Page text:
Talmidav Shel Aharon
18-5768: Mitzvah N-13 and 14
March 10, 2008
Negative Mitzvah 13 – This is a negative commandment: Do not swear in the name of an idol
Hafetz Hayim: For Scripture says, “and make no mention of the name of other gods” (Ex. 23:13) neither should one make a vow in the name of an idol. Included, as well, in this prohibition is the rule not to make a heathen swear by his object of veneration. And even to mention an idol’s name, not in the course of an oath, is forbidden. That is: a person should not tell his fellow man, “wait for me at the side of that certain idol.” and so forth. When an idol is written in the sacred Scriptures it is permissible to mention its name-for example, Pe’or, Bel, Nebo, and so forth. It is forbidden to cause others to vow or swear in an idol’s name. It is in effect everywhere, at every time, for both men and women.
Negative Mitzvah 14 – This is a negative commandment: Do not lead a town in Israel astray to worship idolatry.
Hafetz Hayim: For Scripture says, “neither let it be heard out of your mouth” (Ex. 23:13) if someone persuades an individual to worship idolatry, he is called an inciter. If one persuades many, he is called one who leads stray; and his death should be by stoning. Even if he did not worship an idol but only persuaded them until they worshipped it. It is in effect everywhere, in every time, for both men and women.
These two laws are just the logical conclusions of all the previous Mitzvot. There is no reason to call any idol by name especially in a vow when that deity is supposed to be the “guardian” of your vow. What would be the use of vowing in the name of a god that you do not believe in? It could only mean that you are trying to deceive someone by invoking a god that you believe has no power. If, on the other hand you do believe that the pagan god has the power to enforce your word, than you are guilty of idolatry. Similarly if you are having a dispute with an idolater, and he swears by his pagan gods, if you don’t accept the power of that god, you will not accept the word of the idolater either. If you do accept that vow, than you are guilty of idolatry. In short, it is a bad idea to even mention the name of pagan gods. You should just talk about something else. The only exception is, not surprisingly, you can use the name of pagan gods that appear in Jewish Scriptures. If the Bible can mention them, than we can too. If one is reading Torah and comes across the name, it is OK to mention it and to prove the point, the Hafetz Hayim even prints their names in his text! Once again I remind you that Christianity and Islam are not considered pagan and you can mention the names of people and rituals that are associated with them. I only caution Jews to be careful that they do not use the names sacred to these other faiths in a way that would be disrespectful.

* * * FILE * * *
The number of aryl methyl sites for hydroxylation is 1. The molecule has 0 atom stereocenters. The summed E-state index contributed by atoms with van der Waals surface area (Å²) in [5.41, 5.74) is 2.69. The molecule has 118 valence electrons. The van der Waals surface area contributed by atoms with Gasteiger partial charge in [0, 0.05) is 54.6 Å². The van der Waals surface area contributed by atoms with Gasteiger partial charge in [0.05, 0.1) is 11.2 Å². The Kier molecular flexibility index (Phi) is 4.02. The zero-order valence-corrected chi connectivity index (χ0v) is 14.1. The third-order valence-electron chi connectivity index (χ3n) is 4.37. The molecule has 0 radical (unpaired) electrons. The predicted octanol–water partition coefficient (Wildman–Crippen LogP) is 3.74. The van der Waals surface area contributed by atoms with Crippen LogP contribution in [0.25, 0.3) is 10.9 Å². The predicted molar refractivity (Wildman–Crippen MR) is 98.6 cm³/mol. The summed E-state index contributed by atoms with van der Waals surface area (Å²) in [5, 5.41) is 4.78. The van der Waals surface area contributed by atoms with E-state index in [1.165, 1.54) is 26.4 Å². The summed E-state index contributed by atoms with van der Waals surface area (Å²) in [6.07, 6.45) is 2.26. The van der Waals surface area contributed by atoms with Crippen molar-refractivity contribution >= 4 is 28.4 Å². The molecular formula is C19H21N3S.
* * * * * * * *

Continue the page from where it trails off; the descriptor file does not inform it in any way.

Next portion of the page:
The rules associated with a city that has gone over to idolatry are very severe. The inhabitants of that city are killed, the city is razed to the ground and even the plunder is forbidden. If you are the one that caused this catastrophe, than you are liable for death by stoning. If you, yourself did not worship an idol but you caused others to do so, you are still guilty and liable for capital punishment. I can see someone using this ruse to get a group of people killed because of some harm they have caused him. If you convince another person to become an idolater, than you are and inciter and could also be liable for punishment.